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Re: My personal journey from MIT to GPL

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Hi Drew,

I think you should consider using the MPL 2.0 instead of the GPL.
And I mean that literally: just consider it. Obviously you can
do whatever you want with your projects. I just wanted to make
sure you were aware of it. Your journey from MIT to GPL sounds
a lot like my own shift in thinking re: licenses a few weeks ago,
and I eventually settled on the MPL.

Here's a link to the MPL for reference:

    https://www.mozilla.org/en-US/MPL/2.0/  

And here's a link to Mozilla's FAQ:

    https://www.mozilla.org/en-US/MPL/2.0/FAQ

Here are the reasons I originally preferred MIT-style
licenses:

    * It seemed like the most "free" option (matching what
      you wrote about in your blog).

    * Companies definitely prefer MIT-style, and many outright
      reject any library that uses something more restrictive
      (and it seems GPL has a reputation in the business world
      as "something to avoid"). I wanted businesses to be able
      to use free software I wrote, since I use a lot of free
      software at my day job. It seemed fair.

    * The community of software with which I'm most familiar
      (Rust) commonly uses MIT/Apache duel licensing, so it
      seemed like rocking the boat to use anything else.

Eventually I started reading about ZeroMQ, and read through
Chapter 6 of its tutorial, which talked about why the LGPL
was chosen. That writing is what won me over, eventually.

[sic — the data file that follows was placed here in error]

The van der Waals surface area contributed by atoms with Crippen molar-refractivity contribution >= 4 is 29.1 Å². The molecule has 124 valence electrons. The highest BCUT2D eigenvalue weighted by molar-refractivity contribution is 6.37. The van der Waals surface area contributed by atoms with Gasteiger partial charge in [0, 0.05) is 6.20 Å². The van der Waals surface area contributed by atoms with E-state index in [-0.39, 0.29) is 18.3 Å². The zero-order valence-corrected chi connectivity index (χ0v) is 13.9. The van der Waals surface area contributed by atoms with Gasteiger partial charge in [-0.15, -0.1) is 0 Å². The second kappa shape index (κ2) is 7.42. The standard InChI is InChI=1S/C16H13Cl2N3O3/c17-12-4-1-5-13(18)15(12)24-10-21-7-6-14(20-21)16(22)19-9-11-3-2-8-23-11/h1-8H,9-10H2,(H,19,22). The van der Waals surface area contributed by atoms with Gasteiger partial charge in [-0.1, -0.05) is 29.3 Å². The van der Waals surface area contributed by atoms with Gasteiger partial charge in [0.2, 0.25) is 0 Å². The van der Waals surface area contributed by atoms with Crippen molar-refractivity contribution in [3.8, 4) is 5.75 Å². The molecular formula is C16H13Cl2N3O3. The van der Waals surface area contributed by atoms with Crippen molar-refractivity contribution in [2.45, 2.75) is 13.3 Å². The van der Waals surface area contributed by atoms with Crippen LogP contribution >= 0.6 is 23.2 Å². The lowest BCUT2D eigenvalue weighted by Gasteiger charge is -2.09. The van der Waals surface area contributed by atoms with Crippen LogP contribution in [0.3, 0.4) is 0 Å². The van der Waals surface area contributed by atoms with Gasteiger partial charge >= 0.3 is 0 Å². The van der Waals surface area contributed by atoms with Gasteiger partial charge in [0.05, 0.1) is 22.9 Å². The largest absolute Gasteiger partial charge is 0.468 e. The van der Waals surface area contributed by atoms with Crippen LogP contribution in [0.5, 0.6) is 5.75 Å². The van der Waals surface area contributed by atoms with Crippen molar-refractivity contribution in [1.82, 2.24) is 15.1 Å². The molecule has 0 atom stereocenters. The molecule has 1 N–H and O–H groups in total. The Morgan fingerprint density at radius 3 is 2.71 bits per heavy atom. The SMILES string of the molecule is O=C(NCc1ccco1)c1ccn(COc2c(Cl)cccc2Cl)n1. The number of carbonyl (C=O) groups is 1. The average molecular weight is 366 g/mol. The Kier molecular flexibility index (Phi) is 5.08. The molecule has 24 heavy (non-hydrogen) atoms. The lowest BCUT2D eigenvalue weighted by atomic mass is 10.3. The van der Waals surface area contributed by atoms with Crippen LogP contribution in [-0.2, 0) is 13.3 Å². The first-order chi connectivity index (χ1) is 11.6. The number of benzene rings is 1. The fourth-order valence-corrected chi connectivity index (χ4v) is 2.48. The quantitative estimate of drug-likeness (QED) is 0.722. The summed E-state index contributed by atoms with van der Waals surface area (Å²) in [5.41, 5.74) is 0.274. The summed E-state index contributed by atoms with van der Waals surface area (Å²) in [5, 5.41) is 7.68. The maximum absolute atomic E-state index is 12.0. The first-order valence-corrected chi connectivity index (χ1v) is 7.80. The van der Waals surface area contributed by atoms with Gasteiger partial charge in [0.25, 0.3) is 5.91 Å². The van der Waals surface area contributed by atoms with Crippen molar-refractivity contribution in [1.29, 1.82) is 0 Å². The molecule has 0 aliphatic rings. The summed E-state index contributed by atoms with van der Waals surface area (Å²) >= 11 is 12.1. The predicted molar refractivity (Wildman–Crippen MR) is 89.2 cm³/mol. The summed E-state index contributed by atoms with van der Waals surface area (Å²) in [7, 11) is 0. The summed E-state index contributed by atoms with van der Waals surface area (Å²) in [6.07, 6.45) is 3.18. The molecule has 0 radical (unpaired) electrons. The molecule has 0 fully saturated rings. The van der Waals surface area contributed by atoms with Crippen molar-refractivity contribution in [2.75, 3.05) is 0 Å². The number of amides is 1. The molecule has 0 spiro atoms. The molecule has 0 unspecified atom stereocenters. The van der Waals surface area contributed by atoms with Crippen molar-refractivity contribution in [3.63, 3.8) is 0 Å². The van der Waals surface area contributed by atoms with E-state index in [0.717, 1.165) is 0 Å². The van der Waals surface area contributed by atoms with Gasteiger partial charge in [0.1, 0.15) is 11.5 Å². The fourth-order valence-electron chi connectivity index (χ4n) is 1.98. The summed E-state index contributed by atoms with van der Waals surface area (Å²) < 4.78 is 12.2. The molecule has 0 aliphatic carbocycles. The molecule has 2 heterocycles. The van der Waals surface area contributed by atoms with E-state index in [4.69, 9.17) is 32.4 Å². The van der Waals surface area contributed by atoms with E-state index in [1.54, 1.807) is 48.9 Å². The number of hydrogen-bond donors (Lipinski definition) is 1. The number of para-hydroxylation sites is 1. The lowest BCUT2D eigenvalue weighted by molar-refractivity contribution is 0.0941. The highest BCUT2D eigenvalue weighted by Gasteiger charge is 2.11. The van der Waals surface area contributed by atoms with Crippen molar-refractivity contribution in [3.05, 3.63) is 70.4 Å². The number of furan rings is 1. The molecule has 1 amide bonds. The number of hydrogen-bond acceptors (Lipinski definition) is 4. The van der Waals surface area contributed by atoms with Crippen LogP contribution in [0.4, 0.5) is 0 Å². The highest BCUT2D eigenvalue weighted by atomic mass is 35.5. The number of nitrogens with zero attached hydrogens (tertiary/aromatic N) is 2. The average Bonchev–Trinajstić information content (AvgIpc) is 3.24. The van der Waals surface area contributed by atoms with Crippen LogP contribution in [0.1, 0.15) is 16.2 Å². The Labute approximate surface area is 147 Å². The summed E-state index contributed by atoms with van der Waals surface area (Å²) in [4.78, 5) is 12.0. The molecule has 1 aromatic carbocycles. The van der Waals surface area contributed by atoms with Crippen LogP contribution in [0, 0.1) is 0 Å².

http://zguide.zeromq.org/py:all#The-Importance-of-Contracts

However, I found out that they were moving to the MPL for all
new projects and checked it out for myself. The reason to
prefer it over MIT for new projects is the same as for the GPL.
Essentially, it guarantees that no one can steal your project
from you by embrace, extend, extinguish. And it seems fair that
if someone else uses your hard work, and they build off of it,
they should have to contribute back any changes they make.

The most interesting difference between GPL and MPL 2 is that
the MPL is more conservative about what it requires users to
open source. Users only have to open source changes they made
to the actual source code of the MPL'd library.

The benefits:
 
    * Businesses can more freely use MPL 2 software without
      worrying about other, unrelated parts of their product
      having to be open-sourced.

    * You don't have to worry about "static linking"
      exceptions, which is something that ZeroMQ had to craft
      for a strange kind of bespoke license for their project.
      See here for more information: 

          http://wiki.zeromq.org/area:licensing

    * You still get the desired consequence of "if you extend
      my code, you have to open source it under the same
      license."

Possible negatives compared to GPL:
 
    * It seems like the idea of a "derivative work" under the
      GPL has a broader scope than "just whatever this project
      encompasses". That is, what I would consider unrelated
      parts of a project might still have to be open sourced
      under the GPL, but not the MPL. While I don't want that
      requirement, others might, and that would be a negative
      for using the MPL.

I personally have no stake in what license you choose for
your software. I just thought you might find the MPL to be
an interesting compromise, and I'm curious to know what you
think about it if you've already considered and decided 
against it.

Best,
Vince Mutolo

This email grew to be far longer than originally intended. Oops.